I was an hour late to work this morning. Why? Because while getting dressed I got an interesting idea.
Which I had to write down.
And which, an hour later, had become seven handwritten pages describing a fictional universe and its central SF gimmick, exploring a number of social and political-economy consequences of that gimmick, and a handful of short story ideas and interesting conflicts that could become the premises of longer stories. (Imagine a mix of the Barrayar universe, Augustan Rome, Victorian Britain, A Handmaid’s Tale, Marcus Aurelius, The Mote in God’s Eye, and the eugenics movement.)
Rand Simberg started an interesting discussion yesterday about handwriting and the obsolescence of cursive. As I noted there, my handwriting is a peculiar but not-unattractive evolution of mechanical drafting script (unless I’m rushed or working on an airplane tray table, in which case it can look like the vibratory scribblings of a new-to-the-pencil first-grader after a feedbag of Skittles and a bucket of Coke). Naturally the keyboard is useful for composing and organizing material, especially material Carl and I need to share with each other on the new book or short stories or whatever, but handwriting is indispensable to me.
For one thing, I think I can write just as fast as I can type, and I like the feel of handwriting, particularly since I discovered gel pens about ten years ago. Consequently, I do a lot of it:
- Notebooks: I am never without a notebook close by, typically a Cambridge 7″ x 4-3/8″ 140-page spiral-bound notebook — forget goofy, overpriced, under-large Moleskines, these guys are ideal in size and quality. Not so thick your wrist cramps from the elevation (and being spiral bound, the thickness is always the same), not so big that you waste paper on short items, perfect size to fit into the small pouches in a book/computer bag or to carry around in your hand. Bonus: a pen stores perfectly in the spiral binding. The only way to perfect them would be to make them in the same green-on-green combo used for engineering pads. Speaking of…
- Notepads: I wrote up this morning’s ideas on a half-sized legal pad, simply because there was one on top of my dresser for some reason. I generally hate legal pads (not even sure where this one came from) because the yellow is hard on the eyes. In college, I came to prefer engineering computation pads (pale green paper with green graph ruling on the back side, so that it shows through faintly on the otherwise blank front) for this reason. They’re also better (even than notebooks) for “digit multimedia”, or combined writing and sketching/doodling, since the paper doesn’t have hard, visible lines to disrupt or confuse the images. The downside is that unless you make an effort to stick them into a binder, the loose sheets make for clutter or (worse) can get separated or lost. Being composed of full-sized sheets of paper, pads are more clumsy and cumbersome to use away from a desk environment than are small notebooks.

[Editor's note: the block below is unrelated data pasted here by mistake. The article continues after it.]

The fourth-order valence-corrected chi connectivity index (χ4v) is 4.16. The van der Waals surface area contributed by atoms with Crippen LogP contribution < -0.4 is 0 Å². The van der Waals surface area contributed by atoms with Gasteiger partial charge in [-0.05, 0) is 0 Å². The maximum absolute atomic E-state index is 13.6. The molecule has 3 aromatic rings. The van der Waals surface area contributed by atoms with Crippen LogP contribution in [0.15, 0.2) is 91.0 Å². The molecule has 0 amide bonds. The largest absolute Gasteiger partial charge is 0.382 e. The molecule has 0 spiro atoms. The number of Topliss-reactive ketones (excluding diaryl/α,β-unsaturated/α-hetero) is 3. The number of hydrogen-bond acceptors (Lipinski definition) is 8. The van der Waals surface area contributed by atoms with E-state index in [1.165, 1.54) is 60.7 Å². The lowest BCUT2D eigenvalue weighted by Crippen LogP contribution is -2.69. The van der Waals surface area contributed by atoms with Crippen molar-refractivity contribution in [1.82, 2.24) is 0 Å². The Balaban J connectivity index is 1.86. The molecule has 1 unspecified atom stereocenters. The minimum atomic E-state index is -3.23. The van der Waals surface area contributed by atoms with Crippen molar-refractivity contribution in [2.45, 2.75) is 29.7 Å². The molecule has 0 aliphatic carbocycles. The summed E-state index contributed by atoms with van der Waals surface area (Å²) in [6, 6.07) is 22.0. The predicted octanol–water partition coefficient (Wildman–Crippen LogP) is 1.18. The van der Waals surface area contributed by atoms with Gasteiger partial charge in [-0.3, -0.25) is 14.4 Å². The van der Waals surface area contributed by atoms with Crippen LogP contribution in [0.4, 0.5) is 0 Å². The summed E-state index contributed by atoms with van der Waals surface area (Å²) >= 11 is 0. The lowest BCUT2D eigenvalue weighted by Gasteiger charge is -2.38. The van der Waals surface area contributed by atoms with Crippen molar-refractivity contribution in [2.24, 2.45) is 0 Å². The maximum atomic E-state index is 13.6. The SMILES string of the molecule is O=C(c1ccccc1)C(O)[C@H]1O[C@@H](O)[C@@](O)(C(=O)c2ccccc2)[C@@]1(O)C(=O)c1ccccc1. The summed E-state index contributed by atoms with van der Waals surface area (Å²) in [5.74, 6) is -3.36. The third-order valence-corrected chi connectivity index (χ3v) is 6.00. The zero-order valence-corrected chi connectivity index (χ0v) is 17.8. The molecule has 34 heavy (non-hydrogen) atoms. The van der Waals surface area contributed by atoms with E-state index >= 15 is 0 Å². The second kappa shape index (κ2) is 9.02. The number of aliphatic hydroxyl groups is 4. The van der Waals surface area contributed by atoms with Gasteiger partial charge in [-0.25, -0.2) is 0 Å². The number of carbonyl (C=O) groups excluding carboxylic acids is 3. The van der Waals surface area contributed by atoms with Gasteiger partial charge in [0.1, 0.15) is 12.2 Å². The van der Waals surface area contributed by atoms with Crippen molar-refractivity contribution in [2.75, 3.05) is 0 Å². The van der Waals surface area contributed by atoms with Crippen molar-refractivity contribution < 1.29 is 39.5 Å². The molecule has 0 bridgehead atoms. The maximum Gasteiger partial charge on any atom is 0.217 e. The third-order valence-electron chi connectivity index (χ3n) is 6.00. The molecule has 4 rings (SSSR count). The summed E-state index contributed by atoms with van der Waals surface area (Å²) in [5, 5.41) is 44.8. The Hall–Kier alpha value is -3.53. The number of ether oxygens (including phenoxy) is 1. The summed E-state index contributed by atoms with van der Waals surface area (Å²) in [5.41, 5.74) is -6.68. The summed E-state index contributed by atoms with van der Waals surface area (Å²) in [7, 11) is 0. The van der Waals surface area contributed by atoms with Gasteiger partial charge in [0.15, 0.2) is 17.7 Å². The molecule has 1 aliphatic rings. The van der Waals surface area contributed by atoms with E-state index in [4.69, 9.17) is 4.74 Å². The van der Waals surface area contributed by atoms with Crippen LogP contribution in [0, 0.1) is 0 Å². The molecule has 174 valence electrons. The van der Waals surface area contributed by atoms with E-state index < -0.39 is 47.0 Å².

- Index Cards: This came from an attempt to re-implement as an engineer an organizing technique I developed for myself when I worked in customer service. It didn’t work in the different environment, but it did spawn a useful means of capturing ideas. I mostly use it at work, where I have a stack of blank 3″ x 5″ cards sitting on the base of one of my monitors. If some observation or idea strikes me, and it’s a fairly short or simple thing, I’ll grab a card and write it down on the spot before I forget it (if it’s something more detailed, I’ll grab the notebook instead), and then stick the card away into a pocket in my bookbag. Periodically, usually when I’m on a plane or sitting in a dull meeting, I’ll pull the cards out, sort them, and copy them over into the notebook, usually with some elaboration. I find it a useful complement to the notebook because I tend not to overthink or overwork these little kernels, since I know I’m going to rewrite them at some point.
I think I produce on average about 2-3 index cards per day (often in runs of 8-10 in a single day), and my use of notebooks is running at about one every three months and accelerating.
It’s a lot of handwriting, some but not all of which at some point gets typed up. Why not just type it in the first place? Simple: if I find notepads too cumbersome, imagine what a pain I must find dragging around a laptop. When tablets are as comfortable to use as a paper notebook, and can replicate the feel of handwriting and not merely “recognize” it, who knows, I might just get one.
(Oh, and this, a little more blocky, is kind of what my peculiar handwriting looks like.)